Is Your Help, Helpful?

Two women talking over a desk

A few months back, the Build ITT Future US Leadership team attended our offsite at a lake-side house in McCall, Idaho. We were full of anticipation knowing the creation that lay ahead of us during the four-day trip. The week was full of long days and beautiful breakthroughs, as our offsites often are.

We tried a new activity on this trip that we fondly refer to as the “fishbowl.” We were asked to think of an area or conversation that was lacking workability; it could be anything from how to keep the break room cleaner to how to increase the inflow of leads to an interpersonal blocker someone had with another team member. Anyone could volunteer to start a fishbowl but the rules were as follows: 

  • Invite people to the circle who are a part of the breakdown or breakthrough
  • Once someone was in the circle, they remained until the conversation was complete.
  • People outside the circle could join voluntarily or be invited into the conversation at any time but, again, had to stay until the conversation was complete.
  • Those outside of the fishbowl were to listen and learn.

The fishbowl exercise was proving to be effective for stuck conversations and mindsets. Then Jeet called me, Anthony from our Sacramento office, and Matt from our Portland office together for a fishbowl of our very own. We grabbed three chairs and sat in a circle. 

“I want to discuss the relationships between our three on-shore offices. Michelle you’ve expressed something is missing, can you share more about what you are seeing and what you are experiencing?”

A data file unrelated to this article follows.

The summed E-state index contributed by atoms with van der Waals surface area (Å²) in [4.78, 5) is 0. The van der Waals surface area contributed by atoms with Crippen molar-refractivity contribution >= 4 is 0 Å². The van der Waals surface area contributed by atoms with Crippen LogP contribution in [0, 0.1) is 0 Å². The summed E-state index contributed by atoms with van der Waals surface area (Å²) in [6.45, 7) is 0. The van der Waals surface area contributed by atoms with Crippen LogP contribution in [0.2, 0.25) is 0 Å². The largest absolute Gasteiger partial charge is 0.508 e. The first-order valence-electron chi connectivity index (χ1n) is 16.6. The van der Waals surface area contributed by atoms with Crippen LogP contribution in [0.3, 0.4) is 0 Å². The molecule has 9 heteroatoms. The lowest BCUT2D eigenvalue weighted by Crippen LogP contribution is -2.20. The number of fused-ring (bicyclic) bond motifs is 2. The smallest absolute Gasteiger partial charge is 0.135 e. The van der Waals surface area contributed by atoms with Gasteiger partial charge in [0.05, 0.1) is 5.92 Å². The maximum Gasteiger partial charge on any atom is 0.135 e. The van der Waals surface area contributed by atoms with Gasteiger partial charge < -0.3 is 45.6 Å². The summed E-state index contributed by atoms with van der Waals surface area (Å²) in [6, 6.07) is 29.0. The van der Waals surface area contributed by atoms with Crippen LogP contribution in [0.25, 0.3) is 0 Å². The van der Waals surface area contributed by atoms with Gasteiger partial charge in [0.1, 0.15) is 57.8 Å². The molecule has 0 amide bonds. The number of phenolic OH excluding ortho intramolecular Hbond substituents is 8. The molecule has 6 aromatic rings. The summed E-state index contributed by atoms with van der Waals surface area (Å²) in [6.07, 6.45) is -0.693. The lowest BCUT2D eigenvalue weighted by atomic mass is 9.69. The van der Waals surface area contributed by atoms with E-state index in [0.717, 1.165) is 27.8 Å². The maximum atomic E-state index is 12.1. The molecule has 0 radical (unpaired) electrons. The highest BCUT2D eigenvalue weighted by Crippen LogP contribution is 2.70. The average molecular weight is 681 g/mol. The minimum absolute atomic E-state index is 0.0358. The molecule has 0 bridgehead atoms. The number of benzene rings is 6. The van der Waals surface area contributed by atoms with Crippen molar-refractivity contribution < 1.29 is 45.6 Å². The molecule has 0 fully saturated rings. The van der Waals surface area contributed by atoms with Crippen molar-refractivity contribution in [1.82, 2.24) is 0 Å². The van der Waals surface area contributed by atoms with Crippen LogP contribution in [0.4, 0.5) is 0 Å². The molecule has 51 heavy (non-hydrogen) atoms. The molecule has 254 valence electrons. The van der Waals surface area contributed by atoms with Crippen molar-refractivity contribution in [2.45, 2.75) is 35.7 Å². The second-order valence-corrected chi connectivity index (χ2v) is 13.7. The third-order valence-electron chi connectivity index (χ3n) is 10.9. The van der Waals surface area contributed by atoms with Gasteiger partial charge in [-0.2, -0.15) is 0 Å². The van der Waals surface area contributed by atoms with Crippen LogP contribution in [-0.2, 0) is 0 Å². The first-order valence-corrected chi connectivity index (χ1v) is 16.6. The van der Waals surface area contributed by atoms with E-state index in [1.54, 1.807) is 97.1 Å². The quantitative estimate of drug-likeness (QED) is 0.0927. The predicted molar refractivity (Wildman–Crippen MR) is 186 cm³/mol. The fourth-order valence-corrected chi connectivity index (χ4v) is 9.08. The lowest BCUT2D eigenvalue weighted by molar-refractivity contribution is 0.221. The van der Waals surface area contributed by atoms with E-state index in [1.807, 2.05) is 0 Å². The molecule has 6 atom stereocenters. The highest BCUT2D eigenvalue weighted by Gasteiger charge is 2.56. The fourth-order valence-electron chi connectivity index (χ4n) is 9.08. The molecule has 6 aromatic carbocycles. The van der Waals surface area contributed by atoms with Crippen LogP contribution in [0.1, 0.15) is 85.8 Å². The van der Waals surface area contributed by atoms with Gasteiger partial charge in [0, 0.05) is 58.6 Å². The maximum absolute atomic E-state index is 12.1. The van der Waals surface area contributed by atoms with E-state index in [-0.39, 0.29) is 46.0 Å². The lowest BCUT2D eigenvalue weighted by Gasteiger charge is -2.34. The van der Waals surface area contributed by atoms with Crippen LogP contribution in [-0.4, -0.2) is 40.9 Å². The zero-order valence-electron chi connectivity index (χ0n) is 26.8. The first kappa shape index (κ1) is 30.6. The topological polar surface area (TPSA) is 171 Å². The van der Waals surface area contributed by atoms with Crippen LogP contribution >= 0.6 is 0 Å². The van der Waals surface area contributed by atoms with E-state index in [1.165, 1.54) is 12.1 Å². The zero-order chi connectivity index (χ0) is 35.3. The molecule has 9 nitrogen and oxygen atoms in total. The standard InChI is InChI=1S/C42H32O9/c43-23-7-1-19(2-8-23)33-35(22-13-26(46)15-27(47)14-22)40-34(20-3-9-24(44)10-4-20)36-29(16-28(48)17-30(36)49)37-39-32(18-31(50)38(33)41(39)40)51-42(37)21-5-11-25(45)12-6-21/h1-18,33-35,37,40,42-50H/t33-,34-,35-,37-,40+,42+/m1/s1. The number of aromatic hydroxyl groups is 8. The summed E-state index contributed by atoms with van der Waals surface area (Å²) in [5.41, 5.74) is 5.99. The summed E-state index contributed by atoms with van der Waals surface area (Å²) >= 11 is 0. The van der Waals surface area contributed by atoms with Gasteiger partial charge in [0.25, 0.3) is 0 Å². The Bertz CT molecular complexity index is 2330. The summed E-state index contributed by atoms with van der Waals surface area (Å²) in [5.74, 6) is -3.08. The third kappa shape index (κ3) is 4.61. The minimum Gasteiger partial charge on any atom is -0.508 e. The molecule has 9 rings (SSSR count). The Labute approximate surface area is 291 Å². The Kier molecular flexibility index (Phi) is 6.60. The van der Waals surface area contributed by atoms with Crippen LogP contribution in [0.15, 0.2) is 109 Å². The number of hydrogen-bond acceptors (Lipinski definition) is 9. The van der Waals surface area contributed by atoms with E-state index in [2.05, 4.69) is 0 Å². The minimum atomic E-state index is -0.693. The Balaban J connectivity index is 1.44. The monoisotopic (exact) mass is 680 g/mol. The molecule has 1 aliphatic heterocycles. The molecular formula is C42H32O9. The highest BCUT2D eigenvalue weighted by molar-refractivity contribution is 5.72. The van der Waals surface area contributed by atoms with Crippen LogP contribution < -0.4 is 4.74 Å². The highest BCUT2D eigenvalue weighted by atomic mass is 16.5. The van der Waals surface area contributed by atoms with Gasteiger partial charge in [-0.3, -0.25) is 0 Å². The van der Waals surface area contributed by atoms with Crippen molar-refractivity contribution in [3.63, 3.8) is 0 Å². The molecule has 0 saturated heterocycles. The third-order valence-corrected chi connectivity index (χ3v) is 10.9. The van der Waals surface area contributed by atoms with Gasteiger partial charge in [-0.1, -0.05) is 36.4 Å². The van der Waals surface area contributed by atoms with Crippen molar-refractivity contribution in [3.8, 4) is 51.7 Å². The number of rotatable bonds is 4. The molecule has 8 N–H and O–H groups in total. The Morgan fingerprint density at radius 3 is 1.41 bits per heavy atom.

When I heard this, I was ready. I had been putting a lot of effort into communicating with and connecting to our two satellite offices and nothing was changing. It seemed like there was always a gap between what we were doing in Meridian and what was being done in our other offices. I shared that with them. I pointed out that I offer my help, am eager to assist with hiring and yet the relationship felt strained. It was then that Anthony gave me the gift of feed forward, “You don’t think I know how to interview someone?” he asked, “I’ve been doing this for 20 years.” Of course he knew how to hire! And I also had insights to offer. So where was the disconnect? Jeet, of course, knew what I didn’t; he began to lead the conversation and create a new distinction for the team that has renovated my relationship with ‘help’, and these are the insights I wish to share with you.  

Help Yourself, Be A Stand For Others

One of the biggest breakthroughs during the conversation was getting present to how selfish help can be. It may sound counterintuitive and I want you to really think about the last time you offered help to someone. Why did you do it? What was the motivation for helping? 

That day at the offsite, I reflected on all the times I had offered to help Matt and Anthony. I saw areas where I felt they were struggling or getting stuck and I wanted to help them make progress. Notice how many times I said “I” in that sentence. They had never once asked for my help. I watched what they were doing from a distance and decided it wasn’t working so I offered to do it my way. The message being delivered was, “You are doing it wrong and I can do it better so let me come in and do it my way so you know I am good at my job.” I was asking how I could help because I believed help was required. The reality was and is they don’t need anything from me at all. When I use the word “help,” it implies everything I see is a problem. A problem warrants that something needs to be fixed, and I was going to be the one to fix it. In the context I was using it, help was leaving others feeling weak, wrong, and incapable.